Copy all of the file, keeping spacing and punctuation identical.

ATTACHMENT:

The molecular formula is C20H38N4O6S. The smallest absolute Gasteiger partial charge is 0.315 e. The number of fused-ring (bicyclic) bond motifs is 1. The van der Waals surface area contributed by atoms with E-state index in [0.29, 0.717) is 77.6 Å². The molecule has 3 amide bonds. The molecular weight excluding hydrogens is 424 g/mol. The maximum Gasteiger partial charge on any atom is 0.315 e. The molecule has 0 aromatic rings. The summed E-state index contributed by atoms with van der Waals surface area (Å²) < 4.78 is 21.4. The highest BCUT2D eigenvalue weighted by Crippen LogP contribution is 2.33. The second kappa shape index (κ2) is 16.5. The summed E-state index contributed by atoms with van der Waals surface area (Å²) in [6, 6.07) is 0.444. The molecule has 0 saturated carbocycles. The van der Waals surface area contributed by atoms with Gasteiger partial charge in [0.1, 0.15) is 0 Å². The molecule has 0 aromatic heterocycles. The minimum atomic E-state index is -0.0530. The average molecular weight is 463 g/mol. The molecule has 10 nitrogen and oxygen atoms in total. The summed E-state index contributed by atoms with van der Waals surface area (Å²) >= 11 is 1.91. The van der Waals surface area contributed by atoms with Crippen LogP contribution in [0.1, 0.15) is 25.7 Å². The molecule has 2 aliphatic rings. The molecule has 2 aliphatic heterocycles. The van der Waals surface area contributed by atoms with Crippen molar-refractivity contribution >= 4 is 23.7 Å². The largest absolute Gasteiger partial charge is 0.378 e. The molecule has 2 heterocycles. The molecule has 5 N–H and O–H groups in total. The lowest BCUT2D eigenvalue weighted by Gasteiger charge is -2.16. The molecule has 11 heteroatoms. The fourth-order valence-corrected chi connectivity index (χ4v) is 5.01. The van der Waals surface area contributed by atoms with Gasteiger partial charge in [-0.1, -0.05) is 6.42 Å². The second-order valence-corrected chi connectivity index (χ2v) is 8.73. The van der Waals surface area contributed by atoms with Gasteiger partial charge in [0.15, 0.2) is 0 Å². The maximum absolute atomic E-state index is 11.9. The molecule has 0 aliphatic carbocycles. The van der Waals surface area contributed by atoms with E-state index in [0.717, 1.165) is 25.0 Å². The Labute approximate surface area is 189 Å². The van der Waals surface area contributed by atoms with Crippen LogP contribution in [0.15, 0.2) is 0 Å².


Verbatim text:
The molecular formula is C20H38N4O6S. The smallest absolute Gasteiger partial charge is 0.315 e. The number of fused-ring (bicyclic) bond motifs is 1. The van der Waals surface area contributed by atoms with E-state index in [0.29, 0.717) is 77.6 Å². The molecule has 3 amide bonds. The molecular weight excluding hydrogens is 424 g/mol. The maximum Gasteiger partial charge on any atom is 0.315 e. The molecule has 0 aromatic rings. The summed E-state index contributed by atoms with van der Waals surface area (Å²) < 4.78 is 21.4. The highest BCUT2D eigenvalue weighted by Crippen LogP contribution is 2.33. The second kappa shape index (κ2) is 16.5. The summed E-state index contributed by atoms with van der Waals surface area (Å²) in [6, 6.07) is 0.444. The molecule has 0 saturated carbocycles. The van der Waals surface area contributed by atoms with Gasteiger partial charge in [0.1, 0.15) is 0 Å². The molecule has 0 aromatic heterocycles. The minimum atomic E-state index is -0.0530. The average molecular weight is 463 g/mol. The molecule has 10 nitrogen and oxygen atoms in total. The summed E-state index contributed by atoms with van der Waals surface area (Å²) >= 11 is 1.91. The van der Waals surface area contributed by atoms with Crippen LogP contribution in [0.1, 0.15) is 25.7 Å². The molecule has 2 aliphatic rings. The molecule has 2 aliphatic heterocycles. The van der Waals surface area contributed by atoms with Crippen molar-refractivity contribution >= 4 is 23.7 Å². The largest absolute Gasteiger partial charge is 0.378 e. The molecule has 2 heterocycles. The molecule has 5 N–H and O–H groups in total. The lowest BCUT2D eigenvalue weighted by Gasteiger charge is -2.16. The molecule has 11 heteroatoms. The fourth-order valence-corrected chi connectivity index (χ4v) is 5.01. The van der Waals surface area contributed by atoms with Gasteiger partial charge in [-0.1, -0.05) is 6.42 Å². The second-order valence-corrected chi connectivity index (χ2v) is 8.73. The van der Waals surface area contributed by atoms with Gasteiger partial charge in [0.15, 0.2) is 0 Å². The maximum absolute atomic E-state index is 11.9. The molecule has 0 aliphatic carbocycles. The van der Waals surface area contributed by atoms with E-state index in [0.717, 1.165) is 25.0 Å². The Labute approximate surface area is 189 Å². The van der Waals surface area contributed by atoms with Crippen LogP contribution in [0.15, 0.2) is 0 Å².